Bringing Boy Swallows Universe to the stage

On the face of it, bringing Trent Dalton’s 471-page debut novel Boy Swallows Universe to the stage sounds impossible. The Brisbane-based author summarises his initial response to playwright Tim McGarry – who approached him with a proposal to adapt his massive manuscript before the book had even been published – as “good luck to you, mate”.

At close to three hours, broken by a short intermission, Boy Swallows Universe is a big night out. That’s nothing, though: the first of McGarry’s 10 drafts took a full six and a half hours to be read out by the cast. “It was a very difficult novel to unpick; every moment is interdependent on the other,” McGarry says.

But at a preview performance this week at QPAC, time (to borrow a phrase from the final scene) does not exist. Led by a bravura performance by Joe Klocek as Eli Bell, who is on stage and narrating almost throughout, the stage adaptation is taut and tense. It was received with a standing ovation.

Boy Swallows Universe was a publishing phenomenon rarely seen in Australian literary fiction. A year ago, HarperCollins announced the book had sold more than half a million copies since its publication in July 2018. It was swamped by celebrity accolades and awards. The story of Eli Bell – a loose fit for Dalton himself – captured public imagination.

Queensland Theatre director Sam Strong says he was especially attracted by the blend of genres in the novel. “It moves very quickly and effortlessly between gritty social realism, cinematic thriller, magic realism and coming-of-age story. I thought those sorts of flips would particularly lend themselves to a theatrical version.”

He confirms the biggest challenge was distilling the novel’s “Dickensian sprawl” into a manageable timeframe. Initially, McGarry says he felt he had to include everything, honouring all the book’s subplots that feed into Eli Bell’s origin story and propel him on his journey. Hence the six-and-a-half-hour first reading.

Slowly, they pared it back. As Bell matures from the beginning of adolescence to the cusp of adulthood, video designer Craig Wilkinson transports him (and the audience) between many recognisable Brisbane landmarks: Boggo Road Jail and the Town Hall clock tower, and beyond to Redcliffe’s Hornibrook Bridge and outer-suburban Darra.

Somehow, it all hangs together. “We knew we were always going to be faithful to the spirit of the novel,” Strong says. “Our job was to translate it into the key of theatre, to add theatrical value to it, and tell the story in a way that only theatre can … If we were too precious about the story and too literal, it wouldn’t work.”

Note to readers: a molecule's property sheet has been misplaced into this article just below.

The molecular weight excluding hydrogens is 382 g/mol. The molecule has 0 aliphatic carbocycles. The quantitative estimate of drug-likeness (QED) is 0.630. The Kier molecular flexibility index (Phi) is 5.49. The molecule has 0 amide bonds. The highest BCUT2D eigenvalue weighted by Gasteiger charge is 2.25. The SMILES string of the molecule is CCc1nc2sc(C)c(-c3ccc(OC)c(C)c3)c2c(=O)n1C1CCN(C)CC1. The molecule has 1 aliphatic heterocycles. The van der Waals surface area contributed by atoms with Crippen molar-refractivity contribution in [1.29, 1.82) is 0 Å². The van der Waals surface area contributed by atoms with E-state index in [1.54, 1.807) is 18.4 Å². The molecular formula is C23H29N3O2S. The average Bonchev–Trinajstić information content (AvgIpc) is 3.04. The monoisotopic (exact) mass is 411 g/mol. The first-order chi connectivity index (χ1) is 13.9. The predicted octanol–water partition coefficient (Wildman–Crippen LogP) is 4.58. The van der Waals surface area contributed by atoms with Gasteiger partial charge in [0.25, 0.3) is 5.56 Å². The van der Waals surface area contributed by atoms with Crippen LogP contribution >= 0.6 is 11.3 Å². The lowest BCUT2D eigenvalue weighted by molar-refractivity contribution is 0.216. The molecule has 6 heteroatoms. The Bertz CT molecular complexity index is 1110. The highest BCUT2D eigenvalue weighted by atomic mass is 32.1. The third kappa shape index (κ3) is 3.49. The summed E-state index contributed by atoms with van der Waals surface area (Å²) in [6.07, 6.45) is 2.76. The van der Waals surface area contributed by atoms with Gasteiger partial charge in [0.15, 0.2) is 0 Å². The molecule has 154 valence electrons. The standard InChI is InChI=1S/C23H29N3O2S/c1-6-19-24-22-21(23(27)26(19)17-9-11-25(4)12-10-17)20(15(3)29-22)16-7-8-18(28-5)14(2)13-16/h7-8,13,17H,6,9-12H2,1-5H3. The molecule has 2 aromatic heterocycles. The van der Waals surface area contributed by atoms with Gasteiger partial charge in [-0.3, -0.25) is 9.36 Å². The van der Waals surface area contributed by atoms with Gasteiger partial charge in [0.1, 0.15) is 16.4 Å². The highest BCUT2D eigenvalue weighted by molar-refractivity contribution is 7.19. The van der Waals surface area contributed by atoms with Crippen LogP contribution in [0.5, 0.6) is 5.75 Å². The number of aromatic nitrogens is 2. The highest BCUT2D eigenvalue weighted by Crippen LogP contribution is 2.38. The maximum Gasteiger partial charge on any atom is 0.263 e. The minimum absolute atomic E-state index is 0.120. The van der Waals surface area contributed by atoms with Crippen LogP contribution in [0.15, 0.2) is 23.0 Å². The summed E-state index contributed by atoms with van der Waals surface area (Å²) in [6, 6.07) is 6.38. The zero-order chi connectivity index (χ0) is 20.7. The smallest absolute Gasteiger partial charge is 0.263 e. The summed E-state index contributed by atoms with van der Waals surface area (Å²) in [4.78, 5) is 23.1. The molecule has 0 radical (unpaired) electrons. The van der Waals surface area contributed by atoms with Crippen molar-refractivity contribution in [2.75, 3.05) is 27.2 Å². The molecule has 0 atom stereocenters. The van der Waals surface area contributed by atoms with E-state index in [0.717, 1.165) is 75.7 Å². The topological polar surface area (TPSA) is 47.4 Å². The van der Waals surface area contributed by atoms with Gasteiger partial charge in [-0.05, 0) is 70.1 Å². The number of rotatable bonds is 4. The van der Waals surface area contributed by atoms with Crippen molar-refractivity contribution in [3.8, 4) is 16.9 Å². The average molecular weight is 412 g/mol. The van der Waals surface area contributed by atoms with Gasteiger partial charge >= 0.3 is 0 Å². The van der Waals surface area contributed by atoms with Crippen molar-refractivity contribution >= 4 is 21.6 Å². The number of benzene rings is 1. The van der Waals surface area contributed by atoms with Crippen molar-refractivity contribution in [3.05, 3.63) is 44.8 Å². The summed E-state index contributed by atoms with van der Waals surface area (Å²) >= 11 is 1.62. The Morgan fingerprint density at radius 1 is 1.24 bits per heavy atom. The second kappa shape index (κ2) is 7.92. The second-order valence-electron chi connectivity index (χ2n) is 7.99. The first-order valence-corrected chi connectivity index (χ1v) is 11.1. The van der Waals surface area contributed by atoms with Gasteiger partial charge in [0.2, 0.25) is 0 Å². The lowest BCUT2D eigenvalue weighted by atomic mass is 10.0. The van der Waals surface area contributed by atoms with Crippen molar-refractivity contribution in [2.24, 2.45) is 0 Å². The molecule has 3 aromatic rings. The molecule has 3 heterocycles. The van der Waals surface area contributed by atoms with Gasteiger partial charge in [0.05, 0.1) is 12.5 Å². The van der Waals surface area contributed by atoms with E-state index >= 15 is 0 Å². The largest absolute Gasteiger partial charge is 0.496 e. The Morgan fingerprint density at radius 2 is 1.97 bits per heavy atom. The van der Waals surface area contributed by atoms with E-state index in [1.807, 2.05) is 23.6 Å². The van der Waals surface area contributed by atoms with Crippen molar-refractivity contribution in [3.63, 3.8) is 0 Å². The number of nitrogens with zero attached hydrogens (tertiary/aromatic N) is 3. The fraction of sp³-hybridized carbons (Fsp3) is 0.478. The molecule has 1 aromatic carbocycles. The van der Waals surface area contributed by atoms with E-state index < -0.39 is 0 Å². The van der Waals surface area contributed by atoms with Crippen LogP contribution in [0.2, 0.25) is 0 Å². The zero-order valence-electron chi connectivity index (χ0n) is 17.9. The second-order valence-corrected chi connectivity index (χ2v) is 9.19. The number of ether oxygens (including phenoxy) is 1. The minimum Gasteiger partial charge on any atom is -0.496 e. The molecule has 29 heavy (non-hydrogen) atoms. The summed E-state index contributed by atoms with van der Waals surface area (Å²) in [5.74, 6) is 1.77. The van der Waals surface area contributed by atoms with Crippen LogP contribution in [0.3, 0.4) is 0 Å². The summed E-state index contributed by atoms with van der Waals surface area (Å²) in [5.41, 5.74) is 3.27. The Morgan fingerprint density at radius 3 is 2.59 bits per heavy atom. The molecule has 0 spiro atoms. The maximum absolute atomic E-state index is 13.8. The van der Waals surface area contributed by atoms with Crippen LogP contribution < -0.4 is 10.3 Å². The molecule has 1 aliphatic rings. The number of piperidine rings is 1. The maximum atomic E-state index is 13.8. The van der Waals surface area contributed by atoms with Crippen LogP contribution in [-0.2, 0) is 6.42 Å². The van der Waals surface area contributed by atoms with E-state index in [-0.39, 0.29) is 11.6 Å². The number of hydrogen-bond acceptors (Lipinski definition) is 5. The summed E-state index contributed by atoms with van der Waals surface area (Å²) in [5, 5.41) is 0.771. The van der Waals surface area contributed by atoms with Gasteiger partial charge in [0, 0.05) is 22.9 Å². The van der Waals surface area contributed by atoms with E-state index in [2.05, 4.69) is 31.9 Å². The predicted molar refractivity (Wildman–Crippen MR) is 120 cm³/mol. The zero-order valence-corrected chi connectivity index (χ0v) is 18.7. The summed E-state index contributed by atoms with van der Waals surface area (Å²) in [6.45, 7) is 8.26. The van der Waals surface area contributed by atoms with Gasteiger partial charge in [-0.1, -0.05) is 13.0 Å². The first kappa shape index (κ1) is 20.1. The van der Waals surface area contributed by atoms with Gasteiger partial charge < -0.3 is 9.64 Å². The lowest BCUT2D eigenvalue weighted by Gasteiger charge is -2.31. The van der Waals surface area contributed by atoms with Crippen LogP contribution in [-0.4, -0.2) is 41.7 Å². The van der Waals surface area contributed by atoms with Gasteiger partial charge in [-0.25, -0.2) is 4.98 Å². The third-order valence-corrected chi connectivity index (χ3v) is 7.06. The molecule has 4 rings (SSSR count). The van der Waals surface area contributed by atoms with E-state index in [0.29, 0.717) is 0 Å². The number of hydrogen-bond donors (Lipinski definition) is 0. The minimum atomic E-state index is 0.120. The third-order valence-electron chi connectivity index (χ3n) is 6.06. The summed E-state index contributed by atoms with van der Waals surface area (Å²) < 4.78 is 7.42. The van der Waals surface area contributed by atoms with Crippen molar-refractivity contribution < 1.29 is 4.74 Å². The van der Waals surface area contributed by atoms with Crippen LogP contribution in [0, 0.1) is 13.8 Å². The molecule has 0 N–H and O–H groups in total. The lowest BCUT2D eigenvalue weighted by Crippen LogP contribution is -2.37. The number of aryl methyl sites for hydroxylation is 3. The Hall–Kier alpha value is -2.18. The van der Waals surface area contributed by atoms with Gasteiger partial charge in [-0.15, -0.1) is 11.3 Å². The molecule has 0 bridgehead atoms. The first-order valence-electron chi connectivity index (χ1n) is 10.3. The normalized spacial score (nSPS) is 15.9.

It helped that Dalton wasn’t precious either. “I’ve written so many things where a committee has come in and just crushed my soul, and I will never be that guy,” he says. “I said to Tim, don’t second-guess anything, please be just as ambitious and swing for the fence in the same way that I tried to do.”

Throughout the process of adaptation, Strong and McGarry tried to lean into the book’s most fantastical elements. “Part of the novel’s appeal is that there’s a kind of chutzpah and confidence about it which, of course, stems from its author as well,” Strong says. “Rather than try to knock the hard edges off it, our approach was to embrace those extremes.”

The extremes included some very dark matter. Here, McGarry had to be more careful. “It’s basically [Dalton’s] family story,” he says. “I was very conscious of that, and he was very conscious of how certain characters were going to be portrayed, in particular his mum. I’ve always been extremely sensitive about how to portray these characters truthfully.

“But his messaging to us was – and from his own family – was, don’t go light on this. It’s not a fairytale. The domestic violence was real; the addictions were real; the poverty was real, and we need to see that – don’t turn it into something that it wasn’t, tell it like it is. It’s hilariously funny at some points, and at other points it’s deeply tragic.”

Here, Dalton confesses to some nerves about seeing the staged version, which essentially re-enacts his mother’s trauma. It was one thing to put that on the page. It was only later, with the premiere looming, that he realised it would be quite another to sit next to her in a theatre while that trauma was performed in front of an audience.

But he says her resilience transcends her experiences. “My Mum is such a bad-arse, man. Like, she is so fucking tough I cannot even begin to tell you, she is just hardcore. I wish I had half of her strength. That’s the thing I keep forgetting – she’s the woman that went through all of that stuff, so what am I worried about, you know?”

First published in the Guardian, 2 September 2021

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